Interestingly, in our study, all 3 shocks in patients with NICM and 1 of 2 shocks in ICM patients were delivered for artifacts misinterpreted as ventricular tachyarrhythmias. Although the WCD allows the patient to suppress a shock if he or she is conscious and, therefore, presumably not hemodynamically compromised, it is not clear why this did not occur in the patients with inappropriate shocks. One possibility is poor understanding of device function by the patient or patient reluctance to abort the shock out of fear of interfering with device function.
The cost associated with WCD use is substantial; the estimated rental cost is approximately $3,300/month (manufacturer data). During the past 10 years, approximately $2.2 million were spent on providing coverage for the WCD in patients with NICM at our center. Better predictors of early SCD in patients with newly diagnosed NICM need to be identified, instead of prescribing a WCD for all such patients, as is quickly becoming the standard of care. Larger, randomized trials should be pursued to address this issue. The increasing rates of WCD use over time (Figure 1) suggest that the WCD may be preventing inappropriate ICD implantations, as one-third of patients in our study experienced LVEF improvement and were therefore spared an ICD. In this manner, the benefit of WCDs cannot be based wholly on the incidence of appropriate shocks. Whether the cost savings of reduced inappropriate ICD implantations exceeds the cost of prescribing WCDs also requires additional study.
To our knowledge, this is the first study specifically investigating outcomes using the WCD in patients with newly diagnosed ICM and NICM that does not rely wholly on the manufacturer’s data. Prior WCD studies have focused on patients with ICM and have relied on the manufacturer’s database for data extraction. Although the present study is relatively small, independent investigators abstracted the data, and we have investigator-proven WCD indications and heart failure etiologies. The present study encompasses a heterogeneous group of patients and spans the use of WCDs over a decade. It is limited, however, because of its design as a retrospective chart review, and we cannot ascertain whether WCD use improves mortality compared to nonuse. We also cannot determine whether there were differences in new NICM or ICM patients prescribed a WCD compared to those not referred for a WCD at our institution. Additionally, some patients were lost to follow-up. Finally, although there were no appropriate shocks in newly diagnosed NICM patients in the present study, this does not imply that the risk of ventricular arrhythmias in this population is zero.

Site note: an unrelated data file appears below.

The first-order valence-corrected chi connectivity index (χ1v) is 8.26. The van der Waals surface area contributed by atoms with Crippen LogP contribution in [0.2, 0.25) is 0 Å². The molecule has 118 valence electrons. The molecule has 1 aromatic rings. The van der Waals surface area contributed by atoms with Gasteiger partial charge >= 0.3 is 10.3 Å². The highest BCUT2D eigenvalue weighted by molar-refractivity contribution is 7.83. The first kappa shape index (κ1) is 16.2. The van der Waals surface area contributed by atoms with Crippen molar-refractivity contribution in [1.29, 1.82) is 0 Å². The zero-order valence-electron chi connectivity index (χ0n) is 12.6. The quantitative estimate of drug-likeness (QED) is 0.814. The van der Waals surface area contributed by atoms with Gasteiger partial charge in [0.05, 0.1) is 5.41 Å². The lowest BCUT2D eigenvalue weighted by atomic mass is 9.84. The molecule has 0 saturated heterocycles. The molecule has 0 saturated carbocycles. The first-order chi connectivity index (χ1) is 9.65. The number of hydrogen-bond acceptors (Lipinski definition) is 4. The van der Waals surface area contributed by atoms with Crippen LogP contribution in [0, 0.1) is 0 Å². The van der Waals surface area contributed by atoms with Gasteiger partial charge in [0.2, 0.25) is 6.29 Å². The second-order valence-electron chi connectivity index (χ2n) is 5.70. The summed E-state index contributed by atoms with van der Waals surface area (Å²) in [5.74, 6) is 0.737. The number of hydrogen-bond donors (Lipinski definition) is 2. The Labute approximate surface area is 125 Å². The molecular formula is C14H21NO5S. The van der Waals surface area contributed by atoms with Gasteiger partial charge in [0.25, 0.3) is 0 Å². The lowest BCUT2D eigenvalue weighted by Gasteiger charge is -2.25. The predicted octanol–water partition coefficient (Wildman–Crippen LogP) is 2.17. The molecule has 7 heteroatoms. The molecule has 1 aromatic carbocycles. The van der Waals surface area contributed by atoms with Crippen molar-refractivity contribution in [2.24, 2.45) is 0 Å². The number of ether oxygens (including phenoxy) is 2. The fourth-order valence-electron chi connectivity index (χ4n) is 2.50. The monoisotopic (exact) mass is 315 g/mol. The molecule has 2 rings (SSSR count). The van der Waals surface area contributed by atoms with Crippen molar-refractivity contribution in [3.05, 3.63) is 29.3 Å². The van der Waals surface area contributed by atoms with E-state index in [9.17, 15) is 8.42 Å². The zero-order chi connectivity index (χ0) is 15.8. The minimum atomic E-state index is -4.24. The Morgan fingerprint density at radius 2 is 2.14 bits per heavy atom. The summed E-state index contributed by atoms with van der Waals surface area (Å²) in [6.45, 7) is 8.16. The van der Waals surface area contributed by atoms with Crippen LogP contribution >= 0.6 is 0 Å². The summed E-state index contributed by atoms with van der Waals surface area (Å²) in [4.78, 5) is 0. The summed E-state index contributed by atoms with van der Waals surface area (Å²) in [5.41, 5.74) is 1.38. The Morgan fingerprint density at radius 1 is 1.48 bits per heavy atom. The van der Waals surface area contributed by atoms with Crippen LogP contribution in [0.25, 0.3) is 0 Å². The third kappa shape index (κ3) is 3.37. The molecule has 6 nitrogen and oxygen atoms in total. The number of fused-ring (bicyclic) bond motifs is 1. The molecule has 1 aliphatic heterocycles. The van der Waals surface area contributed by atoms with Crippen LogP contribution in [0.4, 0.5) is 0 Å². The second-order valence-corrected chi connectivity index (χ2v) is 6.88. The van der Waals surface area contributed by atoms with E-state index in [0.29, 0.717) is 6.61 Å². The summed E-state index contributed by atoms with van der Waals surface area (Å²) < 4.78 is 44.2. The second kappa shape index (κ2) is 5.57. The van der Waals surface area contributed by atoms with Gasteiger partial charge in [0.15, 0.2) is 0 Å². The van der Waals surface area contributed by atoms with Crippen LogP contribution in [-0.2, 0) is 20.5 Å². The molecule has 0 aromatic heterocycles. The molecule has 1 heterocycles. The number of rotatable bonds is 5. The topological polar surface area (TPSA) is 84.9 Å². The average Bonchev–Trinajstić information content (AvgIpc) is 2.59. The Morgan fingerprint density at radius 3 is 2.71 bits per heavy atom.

The practice of prescribing a WCD for all patients with newly diagnosed NICM is of limited utility, even in the presence of nonsustained ventricular arrhythmias. Further trials should be undertaken before this practice becomes the standard of care. In contrast, patients with newly diagnosed ICM have a small but significant risk of ventricular tachyarrhythmias, and the WCD may mitigate this risk.
COMPETENCY IN MEDICAL KNOWLEDGE: The risk of sustained ventricular tachyarrhythmias requiring therapy from a WCD is minimal in patients with newly diagnosed NICM and greater, but still small, in patients with newly diagnosed ICM.
TRANSLATIONAL OUTLOOK: Further studies are needed to identify optimal candidates for WCDs and improve the performance characteristics of these devices.
Dr. Wang receives limited research support from Boston Scientific. Dr. Jain has received limited research support from Medtronic. Dr. Saba has received research support from Boston Scientific, Medtronic, and St. Jude Medical. Dr. Adelstein has received limited research support from Medtronic and St. Jude Medical. Drs. Singh and Voigt have reported that they have no relationships relevant to the contents of this paper to disclose.
- Abbreviations and Acronyms
- guideline-directed medical therapy
- implantable cardioverter-defibrillator
- ischemic cardiomyopathy
- left ventricular ejection fraction
- nonischemic cardiomyopathy
- nonsustained ventricular tachycardia
- sudden cardiac death
- ventricular fibrillation
- ventricular tachycardia
- wearable cardioverter-defibrillator
- Received July 28, 2015.
- Revision received September 14, 2015.
- Accepted September 21, 2015.
- 2015 American College of Cardiology Foundation